curuus est deorsum
nasus in apostata,
qui Sueion regem
de terra seduxit
et filium Tryggva
traxit in dolo.
Nec nominabo; pene monstrabo: nasus est curuus deorsum in apostata, qui Sueion regem de terra seduxit et filium Tryggva traxit in dolo.
I will not name [him]; I will almost indicate: the nose is bent downwards on the apostate who enticed King Sveinn from his realm and drew the son of Tryggvi on treacherously.
 in apostata: est de in postata Holm18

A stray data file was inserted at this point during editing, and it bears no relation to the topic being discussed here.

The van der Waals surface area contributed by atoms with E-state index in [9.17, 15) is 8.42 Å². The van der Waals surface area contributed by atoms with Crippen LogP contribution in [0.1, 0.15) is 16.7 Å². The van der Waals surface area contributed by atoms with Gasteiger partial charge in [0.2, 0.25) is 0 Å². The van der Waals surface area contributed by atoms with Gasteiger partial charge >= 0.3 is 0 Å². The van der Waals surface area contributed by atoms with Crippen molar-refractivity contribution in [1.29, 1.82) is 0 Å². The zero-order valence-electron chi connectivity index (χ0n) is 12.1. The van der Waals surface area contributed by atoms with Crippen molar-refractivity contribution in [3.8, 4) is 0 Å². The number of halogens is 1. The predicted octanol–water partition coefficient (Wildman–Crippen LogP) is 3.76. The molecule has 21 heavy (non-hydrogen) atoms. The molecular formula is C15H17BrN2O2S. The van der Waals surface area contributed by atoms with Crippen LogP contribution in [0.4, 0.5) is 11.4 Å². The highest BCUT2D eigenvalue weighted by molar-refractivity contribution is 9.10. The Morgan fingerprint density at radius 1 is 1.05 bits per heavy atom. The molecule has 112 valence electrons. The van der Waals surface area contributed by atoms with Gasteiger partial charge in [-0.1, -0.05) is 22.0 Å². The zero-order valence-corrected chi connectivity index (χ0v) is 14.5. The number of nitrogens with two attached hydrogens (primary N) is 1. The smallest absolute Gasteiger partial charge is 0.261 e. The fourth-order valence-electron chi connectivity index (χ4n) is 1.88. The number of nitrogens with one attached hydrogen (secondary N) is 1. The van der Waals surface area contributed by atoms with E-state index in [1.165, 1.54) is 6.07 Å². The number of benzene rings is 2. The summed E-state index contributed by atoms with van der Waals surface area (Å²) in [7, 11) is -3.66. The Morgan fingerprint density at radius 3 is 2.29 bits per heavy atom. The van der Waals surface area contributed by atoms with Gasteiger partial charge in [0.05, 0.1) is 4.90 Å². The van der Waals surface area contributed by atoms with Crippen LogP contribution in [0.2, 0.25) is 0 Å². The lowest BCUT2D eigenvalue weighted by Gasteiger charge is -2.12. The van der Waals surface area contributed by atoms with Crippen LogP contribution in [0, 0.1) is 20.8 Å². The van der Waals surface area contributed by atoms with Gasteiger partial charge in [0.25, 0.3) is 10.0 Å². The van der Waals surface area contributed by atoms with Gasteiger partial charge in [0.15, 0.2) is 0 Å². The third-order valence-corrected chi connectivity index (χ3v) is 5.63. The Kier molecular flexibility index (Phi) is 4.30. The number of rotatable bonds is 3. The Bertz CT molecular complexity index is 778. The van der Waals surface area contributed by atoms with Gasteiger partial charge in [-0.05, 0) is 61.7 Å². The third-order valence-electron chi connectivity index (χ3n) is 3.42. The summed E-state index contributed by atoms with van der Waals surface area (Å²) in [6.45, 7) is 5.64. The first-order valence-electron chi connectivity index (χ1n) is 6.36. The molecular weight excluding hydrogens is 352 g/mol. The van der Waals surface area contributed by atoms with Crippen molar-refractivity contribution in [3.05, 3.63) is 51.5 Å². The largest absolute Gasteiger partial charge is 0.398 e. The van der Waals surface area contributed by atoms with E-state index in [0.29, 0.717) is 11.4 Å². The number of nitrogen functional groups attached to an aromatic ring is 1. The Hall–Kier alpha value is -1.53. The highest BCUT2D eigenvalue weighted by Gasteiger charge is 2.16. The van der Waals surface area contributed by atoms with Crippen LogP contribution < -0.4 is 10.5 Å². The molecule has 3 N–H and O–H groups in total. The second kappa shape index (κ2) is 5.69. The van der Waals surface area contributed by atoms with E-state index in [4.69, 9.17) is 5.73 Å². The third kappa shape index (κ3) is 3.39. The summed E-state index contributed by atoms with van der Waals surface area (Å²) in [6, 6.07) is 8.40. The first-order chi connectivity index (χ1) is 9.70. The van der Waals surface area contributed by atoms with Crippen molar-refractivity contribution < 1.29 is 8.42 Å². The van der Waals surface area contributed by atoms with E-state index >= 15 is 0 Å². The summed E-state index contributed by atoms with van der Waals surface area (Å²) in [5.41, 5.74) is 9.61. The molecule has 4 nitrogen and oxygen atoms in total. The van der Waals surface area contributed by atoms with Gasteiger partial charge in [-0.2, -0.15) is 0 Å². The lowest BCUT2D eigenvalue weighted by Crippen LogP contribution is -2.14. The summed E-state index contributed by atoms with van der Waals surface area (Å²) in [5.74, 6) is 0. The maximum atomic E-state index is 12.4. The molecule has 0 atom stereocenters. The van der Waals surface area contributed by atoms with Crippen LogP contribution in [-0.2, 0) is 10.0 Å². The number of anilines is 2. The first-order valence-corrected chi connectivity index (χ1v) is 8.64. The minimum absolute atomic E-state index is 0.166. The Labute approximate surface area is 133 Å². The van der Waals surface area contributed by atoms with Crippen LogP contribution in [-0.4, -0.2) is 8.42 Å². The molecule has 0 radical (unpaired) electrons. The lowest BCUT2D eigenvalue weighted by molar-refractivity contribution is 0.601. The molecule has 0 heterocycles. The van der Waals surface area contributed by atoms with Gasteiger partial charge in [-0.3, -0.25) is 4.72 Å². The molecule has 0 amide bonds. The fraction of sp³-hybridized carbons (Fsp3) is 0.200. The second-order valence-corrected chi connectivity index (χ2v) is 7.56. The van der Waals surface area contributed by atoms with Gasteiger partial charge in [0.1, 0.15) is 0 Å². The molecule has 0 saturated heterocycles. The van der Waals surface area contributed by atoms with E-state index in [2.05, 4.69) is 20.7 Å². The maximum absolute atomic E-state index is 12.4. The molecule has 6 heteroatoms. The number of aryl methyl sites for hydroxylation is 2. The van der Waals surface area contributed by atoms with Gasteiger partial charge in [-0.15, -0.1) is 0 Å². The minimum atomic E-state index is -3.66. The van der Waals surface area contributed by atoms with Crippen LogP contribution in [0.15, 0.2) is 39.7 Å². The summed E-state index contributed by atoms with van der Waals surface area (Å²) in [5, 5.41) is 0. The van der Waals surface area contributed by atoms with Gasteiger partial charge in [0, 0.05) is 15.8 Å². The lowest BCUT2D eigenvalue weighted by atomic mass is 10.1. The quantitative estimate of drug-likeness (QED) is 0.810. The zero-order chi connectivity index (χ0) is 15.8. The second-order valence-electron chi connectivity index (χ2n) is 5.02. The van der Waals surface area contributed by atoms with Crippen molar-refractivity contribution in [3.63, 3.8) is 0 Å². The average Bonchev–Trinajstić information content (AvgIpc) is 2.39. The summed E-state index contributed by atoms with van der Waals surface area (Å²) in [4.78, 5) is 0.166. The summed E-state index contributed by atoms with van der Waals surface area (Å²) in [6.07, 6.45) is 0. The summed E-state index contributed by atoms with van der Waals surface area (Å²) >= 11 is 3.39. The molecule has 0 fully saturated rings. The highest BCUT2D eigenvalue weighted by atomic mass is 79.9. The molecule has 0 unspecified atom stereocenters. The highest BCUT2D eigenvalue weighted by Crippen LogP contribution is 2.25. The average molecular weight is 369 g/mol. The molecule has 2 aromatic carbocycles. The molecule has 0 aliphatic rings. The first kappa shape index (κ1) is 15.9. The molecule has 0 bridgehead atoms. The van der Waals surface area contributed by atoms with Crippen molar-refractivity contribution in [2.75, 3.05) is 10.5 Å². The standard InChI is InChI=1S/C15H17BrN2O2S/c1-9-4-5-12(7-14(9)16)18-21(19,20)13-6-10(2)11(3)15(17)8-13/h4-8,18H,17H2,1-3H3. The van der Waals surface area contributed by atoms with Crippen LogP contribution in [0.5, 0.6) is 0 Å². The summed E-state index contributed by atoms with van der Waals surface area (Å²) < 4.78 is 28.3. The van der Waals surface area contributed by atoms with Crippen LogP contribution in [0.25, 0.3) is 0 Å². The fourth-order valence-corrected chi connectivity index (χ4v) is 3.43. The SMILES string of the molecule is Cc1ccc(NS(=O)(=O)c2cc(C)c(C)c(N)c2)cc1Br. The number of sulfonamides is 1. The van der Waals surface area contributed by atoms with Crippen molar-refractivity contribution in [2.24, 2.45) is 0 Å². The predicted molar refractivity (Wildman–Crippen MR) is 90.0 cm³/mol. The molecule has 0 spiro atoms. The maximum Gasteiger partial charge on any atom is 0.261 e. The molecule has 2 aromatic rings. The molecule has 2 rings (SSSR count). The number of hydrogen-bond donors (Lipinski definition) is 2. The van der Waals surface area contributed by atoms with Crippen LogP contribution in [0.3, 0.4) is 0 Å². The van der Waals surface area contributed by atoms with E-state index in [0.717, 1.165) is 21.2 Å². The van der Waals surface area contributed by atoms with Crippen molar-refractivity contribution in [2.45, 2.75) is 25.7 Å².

traxit in dolo ‘drew ... on treacherously’: Sigvaldi jarl persuaded Óláfr that there was no threat, causing him to disband his army (see further Note to Stefnir Lv 1/7-8). The phrase at the equivalent point in Stefnir Lv 1/8 is dró á tálar ‘drew into a trap’, but it appears that the two constructions are not identical, since acc. sg. dolum would be expected after in indicating motion, and that in dolo has the sense ‘treacherously, with treachery’ here, as frequently in the Vulgate (so Gottskálk Þór Jensson (2006, 47). As Gottskálk points out, this removes the objection to in dolo raised by Finnur Jónsson (ÓTOdd 1932, ii), and his suspicion that Oddr’s Lat. grammar was less than secure.
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